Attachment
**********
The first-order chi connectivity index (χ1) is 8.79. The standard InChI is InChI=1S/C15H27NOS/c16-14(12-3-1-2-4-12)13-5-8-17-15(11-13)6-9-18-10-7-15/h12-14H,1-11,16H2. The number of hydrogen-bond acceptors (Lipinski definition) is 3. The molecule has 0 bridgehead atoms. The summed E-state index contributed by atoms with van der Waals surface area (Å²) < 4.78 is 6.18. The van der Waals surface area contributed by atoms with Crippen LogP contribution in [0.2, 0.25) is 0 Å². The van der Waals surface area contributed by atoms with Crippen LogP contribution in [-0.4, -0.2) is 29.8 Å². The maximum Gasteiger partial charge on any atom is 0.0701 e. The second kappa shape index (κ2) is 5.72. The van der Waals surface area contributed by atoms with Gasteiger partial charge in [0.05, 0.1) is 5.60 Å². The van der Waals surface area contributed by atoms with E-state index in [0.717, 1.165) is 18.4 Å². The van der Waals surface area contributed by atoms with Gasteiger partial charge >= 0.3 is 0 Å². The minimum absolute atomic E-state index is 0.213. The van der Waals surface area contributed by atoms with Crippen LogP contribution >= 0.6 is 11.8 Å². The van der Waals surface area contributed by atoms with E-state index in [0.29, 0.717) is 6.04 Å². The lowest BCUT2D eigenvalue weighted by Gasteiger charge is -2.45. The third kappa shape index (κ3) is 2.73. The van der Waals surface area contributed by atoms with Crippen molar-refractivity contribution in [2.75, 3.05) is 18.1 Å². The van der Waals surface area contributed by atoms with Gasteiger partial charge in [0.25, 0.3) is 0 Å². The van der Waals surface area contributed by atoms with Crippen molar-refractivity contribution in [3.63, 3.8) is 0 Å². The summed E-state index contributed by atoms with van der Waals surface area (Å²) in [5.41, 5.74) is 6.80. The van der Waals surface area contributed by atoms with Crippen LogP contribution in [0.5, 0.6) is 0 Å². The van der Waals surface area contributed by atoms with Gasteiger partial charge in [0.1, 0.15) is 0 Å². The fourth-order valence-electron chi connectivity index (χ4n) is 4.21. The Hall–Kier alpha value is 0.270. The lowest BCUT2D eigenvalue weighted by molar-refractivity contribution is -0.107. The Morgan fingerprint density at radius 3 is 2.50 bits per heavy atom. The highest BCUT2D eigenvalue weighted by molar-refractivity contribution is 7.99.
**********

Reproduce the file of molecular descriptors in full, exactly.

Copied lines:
The first-order chi connectivity index (χ1) is 8.79. The standard InChI is InChI=1S/C15H27NOS/c16-14(12-3-1-2-4-12)13-5-8-17-15(11-13)6-9-18-10-7-15/h12-14H,1-11,16H2. The number of hydrogen-bond acceptors (Lipinski definition) is 3. The molecule has 0 bridgehead atoms. The summed E-state index contributed by atoms with van der Waals surface area (Å²) < 4.78 is 6.18. The van der Waals surface area contributed by atoms with Crippen LogP contribution in [0.2, 0.25) is 0 Å². The van der Waals surface area contributed by atoms with Crippen LogP contribution in [-0.4, -0.2) is 29.8 Å². The maximum Gasteiger partial charge on any atom is 0.0701 e. The second kappa shape index (κ2) is 5.72. The van der Waals surface area contributed by atoms with Gasteiger partial charge in [0.05, 0.1) is 5.60 Å². The van der Waals surface area contributed by atoms with E-state index in [0.717, 1.165) is 18.4 Å². The van der Waals surface area contributed by atoms with Gasteiger partial charge >= 0.3 is 0 Å². The minimum absolute atomic E-state index is 0.213. The van der Waals surface area contributed by atoms with Crippen LogP contribution >= 0.6 is 11.8 Å². The van der Waals surface area contributed by atoms with E-state index in [0.29, 0.717) is 6.04 Å². The lowest BCUT2D eigenvalue weighted by Gasteiger charge is -2.45. The third kappa shape index (κ3) is 2.73. The van der Waals surface area contributed by atoms with Crippen molar-refractivity contribution in [2.75, 3.05) is 18.1 Å². The van der Waals surface area contributed by atoms with Gasteiger partial charge in [0.25, 0.3) is 0 Å². The van der Waals surface area contributed by atoms with Crippen molar-refractivity contribution in [3.63, 3.8) is 0 Å². The summed E-state index contributed by atoms with van der Waals surface area (Å²) in [5.41, 5.74) is 6.80. The van der Waals surface area contributed by atoms with Crippen LogP contribution in [0.5, 0.6) is 0 Å². The van der Waals surface area contributed by atoms with Gasteiger partial charge in [0.1, 0.15) is 0 Å². The fourth-order valence-electron chi connectivity index (χ4n) is 4.21. The Hall–Kier alpha value is 0.270. The lowest BCUT2D eigenvalue weighted by molar-refractivity contribution is -0.107. The Morgan fingerprint density at radius 3 is 2.50 bits per heavy atom. The highest BCUT2D eigenvalue weighted by molar-refractivity contribution is 7.99.